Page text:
Machining For Dummies
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What is machining? And how does it differ from fabricating, welding, and all the other manufacturing processes in use today? Technically, machining is a subtractive metalworking process. It uses cutting tools — extremely hard bits of metal — to remove material from chunks of slightly less hard aluminum, steel, and superalloy.

Filed your fingernails lately? If so, you've in essence machined them (which is way better than biting them, something my mother once scolded me about). That's because filing, as with other machining processes, removes small pieces of metal called chips (see the following image). It's also the reason veteran machinists refer to their profession as chipmaking — because they're making chips. Get it?

machining-chips Courtesy: Autodesk

If you're not making chips, you're not machining parts.

What are some other types of machining operations? Drilling is perhaps the most common of all machining operations, although you can't claim to be a machinist just because you drilled some holes in the living room wall last weekend with a hand-operated power tool. There's also:

  • Boring
  • Face milling
  • Grooving
  • Knurling
  • Reaming
  • Sawing
  • Slotting
  • Tapping
  • Turning
In fact, machinists perform these and literally dozens of other metalworking processes every day.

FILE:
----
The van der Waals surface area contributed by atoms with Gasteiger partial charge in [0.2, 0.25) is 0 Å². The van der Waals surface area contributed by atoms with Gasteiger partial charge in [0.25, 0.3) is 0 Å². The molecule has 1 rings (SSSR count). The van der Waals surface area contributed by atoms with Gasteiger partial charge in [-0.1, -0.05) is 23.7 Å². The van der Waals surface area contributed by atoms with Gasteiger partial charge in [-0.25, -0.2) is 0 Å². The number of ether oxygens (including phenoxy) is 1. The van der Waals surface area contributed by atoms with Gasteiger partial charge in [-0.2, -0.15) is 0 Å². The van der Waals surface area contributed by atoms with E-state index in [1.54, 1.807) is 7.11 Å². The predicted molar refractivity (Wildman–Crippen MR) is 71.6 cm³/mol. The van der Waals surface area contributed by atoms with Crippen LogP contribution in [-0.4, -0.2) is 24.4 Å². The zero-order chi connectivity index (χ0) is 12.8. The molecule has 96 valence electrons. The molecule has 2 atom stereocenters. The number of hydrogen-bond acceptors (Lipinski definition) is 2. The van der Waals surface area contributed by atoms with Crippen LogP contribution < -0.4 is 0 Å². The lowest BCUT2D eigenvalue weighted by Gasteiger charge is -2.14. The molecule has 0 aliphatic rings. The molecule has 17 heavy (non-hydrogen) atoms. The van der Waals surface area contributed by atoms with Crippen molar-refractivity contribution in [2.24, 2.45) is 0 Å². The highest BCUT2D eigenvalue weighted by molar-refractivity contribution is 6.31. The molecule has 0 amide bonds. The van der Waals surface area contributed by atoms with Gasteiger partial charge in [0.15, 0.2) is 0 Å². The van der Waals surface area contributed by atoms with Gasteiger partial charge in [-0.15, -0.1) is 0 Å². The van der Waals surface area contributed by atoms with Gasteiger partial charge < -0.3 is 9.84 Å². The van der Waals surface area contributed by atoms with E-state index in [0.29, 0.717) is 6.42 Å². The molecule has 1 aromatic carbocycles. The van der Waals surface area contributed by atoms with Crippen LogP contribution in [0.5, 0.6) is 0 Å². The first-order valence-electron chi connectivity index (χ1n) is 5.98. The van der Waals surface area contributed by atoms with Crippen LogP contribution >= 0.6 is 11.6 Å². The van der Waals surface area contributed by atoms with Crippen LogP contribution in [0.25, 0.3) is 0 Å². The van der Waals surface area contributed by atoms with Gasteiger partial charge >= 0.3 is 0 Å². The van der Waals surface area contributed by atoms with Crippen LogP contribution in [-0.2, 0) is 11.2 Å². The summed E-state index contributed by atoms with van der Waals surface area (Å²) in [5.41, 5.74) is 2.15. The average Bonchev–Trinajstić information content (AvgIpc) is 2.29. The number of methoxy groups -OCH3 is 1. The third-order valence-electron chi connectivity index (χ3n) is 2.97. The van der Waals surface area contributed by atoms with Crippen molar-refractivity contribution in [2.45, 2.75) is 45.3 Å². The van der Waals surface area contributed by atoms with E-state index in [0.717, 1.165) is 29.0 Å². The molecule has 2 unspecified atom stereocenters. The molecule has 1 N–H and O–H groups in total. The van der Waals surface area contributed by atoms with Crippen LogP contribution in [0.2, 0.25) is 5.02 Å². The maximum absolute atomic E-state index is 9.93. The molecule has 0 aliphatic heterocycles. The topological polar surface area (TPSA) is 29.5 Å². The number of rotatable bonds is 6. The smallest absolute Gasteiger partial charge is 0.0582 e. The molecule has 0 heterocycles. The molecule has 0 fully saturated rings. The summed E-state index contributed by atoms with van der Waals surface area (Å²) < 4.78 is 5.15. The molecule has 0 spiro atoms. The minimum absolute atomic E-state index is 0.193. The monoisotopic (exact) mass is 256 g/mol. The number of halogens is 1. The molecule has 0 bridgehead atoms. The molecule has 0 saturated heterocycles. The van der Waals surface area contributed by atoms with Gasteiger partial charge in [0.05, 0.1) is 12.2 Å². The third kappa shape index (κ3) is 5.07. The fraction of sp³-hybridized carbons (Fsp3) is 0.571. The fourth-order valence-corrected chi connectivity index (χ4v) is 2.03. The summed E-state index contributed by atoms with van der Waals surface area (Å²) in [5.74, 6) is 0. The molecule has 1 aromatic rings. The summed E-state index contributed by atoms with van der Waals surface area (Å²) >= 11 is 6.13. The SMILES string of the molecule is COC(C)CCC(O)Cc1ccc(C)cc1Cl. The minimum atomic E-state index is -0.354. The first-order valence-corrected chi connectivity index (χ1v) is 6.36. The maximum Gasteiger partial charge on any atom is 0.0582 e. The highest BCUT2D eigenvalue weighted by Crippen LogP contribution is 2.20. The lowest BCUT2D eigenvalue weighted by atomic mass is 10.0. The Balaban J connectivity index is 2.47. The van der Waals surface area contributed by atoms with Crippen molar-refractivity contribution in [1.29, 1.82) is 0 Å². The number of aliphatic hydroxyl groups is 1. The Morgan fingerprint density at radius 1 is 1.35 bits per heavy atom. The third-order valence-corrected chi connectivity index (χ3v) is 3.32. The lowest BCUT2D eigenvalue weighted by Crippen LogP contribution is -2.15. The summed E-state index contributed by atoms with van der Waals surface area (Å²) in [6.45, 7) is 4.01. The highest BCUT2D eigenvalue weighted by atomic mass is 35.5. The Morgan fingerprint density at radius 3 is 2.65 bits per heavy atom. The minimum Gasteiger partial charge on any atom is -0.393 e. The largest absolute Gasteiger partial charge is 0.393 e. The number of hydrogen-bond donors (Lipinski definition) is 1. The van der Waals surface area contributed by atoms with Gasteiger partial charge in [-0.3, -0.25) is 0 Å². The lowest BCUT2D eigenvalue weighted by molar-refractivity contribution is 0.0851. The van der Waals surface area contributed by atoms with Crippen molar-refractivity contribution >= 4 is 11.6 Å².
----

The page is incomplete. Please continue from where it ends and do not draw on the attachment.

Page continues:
Watch out! There's a new kid in Manufacturing Town, and it's shaking the trees all along Machining Avenue. It's called additive manufacturing, better known as three-dimensional printing. Where machining is like a sculptor, removing whatever material isn't needed in the final product, three-dimensional printing is more like a bricklayer, building parts one layer at a time (as shown here). The process is less wasteful than machining, does not require cutting tools, and produces complex geometries far more easily than its chip-making cousin.

machining-3d Courtesy: Proto Labs

Three-dimensional printing produces metal and plastic parts directly from a CAD file.

About This Article

This article is from the book:

About the book author:

Kip Hanson finished school in 1979 and got a job at a small machine shop in Minneapolis. Over the next thirty years, he worked his way up and eventually moved into manufacturing consulting and freelance writing. Today he has nearly 600 published articles across dozens of magazines and websites, covering everything from machinery and tooling to metrology and 3D printing.

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